In his vision, John asks one of the elders in heaven who were all these people, 144,000, dressed in white standing around God with the angels. The elder told John,
“These are the ones who have survived the time of great distress; they have washed their robes
and made them white in the Blood of the Lamb.”
They were the Baptized, those who had received the Body and Blood of Jesus Christ, and had endured the persecution, remaining faithful to their Lord and Savior.
We know from history that pagan Rome, along with its false gods, and the entire Roman empire fell.
No nation has outlived the death of their gods.
Through the witness and blood of Christians, armed with the Word of God, the Church emerged and spread throughout the world, bringing faith and light that shown in the darkness, overcoming sin and death, superstition and pagan practices.
The Church has recognized some of our brothers and sisters in the faith who witnessed to their faith, often shedding their blood. We call them Saints.
In the last 2,000 years the Church has recognized some 10,000 Saints. They have received the promise Jesus gave them, Eternal Life. They are the ones John foresaw singing around the throne of God,
“Salvation comes from our God, who is seated on the throne,
and from the Lamb.”
The Saints are in heaven. The Saints are the “pathfinders” who show us the way, with their sacrifices and perseverance.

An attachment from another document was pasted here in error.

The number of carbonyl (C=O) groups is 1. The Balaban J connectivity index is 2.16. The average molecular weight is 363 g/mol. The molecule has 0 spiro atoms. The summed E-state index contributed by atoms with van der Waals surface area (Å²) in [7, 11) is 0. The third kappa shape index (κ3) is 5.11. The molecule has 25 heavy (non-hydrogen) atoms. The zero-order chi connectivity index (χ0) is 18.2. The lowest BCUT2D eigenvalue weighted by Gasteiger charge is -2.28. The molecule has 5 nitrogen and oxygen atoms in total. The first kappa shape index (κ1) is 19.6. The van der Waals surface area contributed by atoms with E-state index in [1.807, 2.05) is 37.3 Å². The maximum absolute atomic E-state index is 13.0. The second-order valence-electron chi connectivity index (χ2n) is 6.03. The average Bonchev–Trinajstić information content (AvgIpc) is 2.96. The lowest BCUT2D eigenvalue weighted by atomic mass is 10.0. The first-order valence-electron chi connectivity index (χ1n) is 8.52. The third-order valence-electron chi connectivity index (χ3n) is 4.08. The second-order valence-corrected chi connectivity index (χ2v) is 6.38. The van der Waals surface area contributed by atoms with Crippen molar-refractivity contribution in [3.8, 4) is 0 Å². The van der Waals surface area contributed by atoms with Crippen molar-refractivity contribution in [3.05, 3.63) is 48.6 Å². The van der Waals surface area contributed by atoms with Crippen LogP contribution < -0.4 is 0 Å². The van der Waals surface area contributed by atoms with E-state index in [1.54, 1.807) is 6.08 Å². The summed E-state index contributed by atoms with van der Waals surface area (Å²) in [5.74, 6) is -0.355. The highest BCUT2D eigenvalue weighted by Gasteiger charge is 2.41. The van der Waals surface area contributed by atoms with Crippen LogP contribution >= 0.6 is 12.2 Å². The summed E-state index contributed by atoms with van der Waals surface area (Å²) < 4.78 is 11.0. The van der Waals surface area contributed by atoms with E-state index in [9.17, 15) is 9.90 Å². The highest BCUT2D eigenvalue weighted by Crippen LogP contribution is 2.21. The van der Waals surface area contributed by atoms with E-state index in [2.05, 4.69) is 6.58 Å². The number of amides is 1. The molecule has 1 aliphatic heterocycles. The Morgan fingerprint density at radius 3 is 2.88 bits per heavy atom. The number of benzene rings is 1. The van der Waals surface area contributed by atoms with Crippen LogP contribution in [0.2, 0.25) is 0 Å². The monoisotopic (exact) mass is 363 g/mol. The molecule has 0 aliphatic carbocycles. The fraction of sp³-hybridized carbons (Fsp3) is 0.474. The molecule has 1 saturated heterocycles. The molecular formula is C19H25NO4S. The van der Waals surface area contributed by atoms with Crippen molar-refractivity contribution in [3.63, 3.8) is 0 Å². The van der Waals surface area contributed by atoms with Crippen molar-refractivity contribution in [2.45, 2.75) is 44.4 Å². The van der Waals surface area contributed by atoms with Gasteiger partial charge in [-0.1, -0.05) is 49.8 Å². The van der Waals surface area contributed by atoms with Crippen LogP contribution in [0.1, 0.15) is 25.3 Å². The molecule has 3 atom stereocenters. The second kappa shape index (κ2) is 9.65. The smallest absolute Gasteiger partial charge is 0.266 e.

In the Gospel, we hear Jesus proclaiming the “Beatitudes” in his Sermon on the Mount. In the Beatitudes, he is identifying the traits of Saints, the “peacemakers”, the “meek”, the merciful”, and those who “are persecuted” for their faith. “Theirs is the Kingdom of Heaven.” He is promising salvation to those who live the Beatitudes.
The Beatitudes are the opposite of the traits taught by the world. The Church teaches modesty and cleanliness of heart, the world gives us exaggerated sexuality, and fornication as the world’s idea of “beauty”. The Church teaches respect for life. The world calls us to tolerate abortion and euthanasia. The Church teaches virtuous order. The world gives us chaos, destruction and mayhem and excuses it as being “righteous”.
The Church teaches us to care for one another. The legacy of the Church can be seen easily if you are a student of history. The Church has given us ways to care for one another in big ways. The Church has given to the world the first orphanages, hospitals, nursing homes, and public schools, our Catholic schools. All of the things have been adopted by secular society, but they were initiated within the Catholic Church, by our Saints, like St. Vincent de Paul, St. Elizabeth Seton, St. John Neumann, St. John Bosco, St. Martin, and thousands of others.
We are called to continue caring for others. Today, the Diocese of Austin invites you to join them. Today we invite you to pray and plan the way you will participate in supporting the work of our Diocese of Austin. We are the Church today, in 2020 in Central Texas. We support Catholic Charities, Catholic schools, priestly formation in seminaries, deacon formation, evangelization and the formation of teachers, and pro-life/pro-family ministries to confront the world’s challenges of chaos today.
St. John, as Bishop of Ephesus and the surrounding areas, was concerned about the spiritual health of his flock in the Book of Revelation. Bishop Joe Vasquez is concerned about the flock God has entrusted to him. Next week we will make our pledges for the Catholic Services Appeal, or “CSA”. Let’s watch a short video which may help you understand the importance of this annual pledge.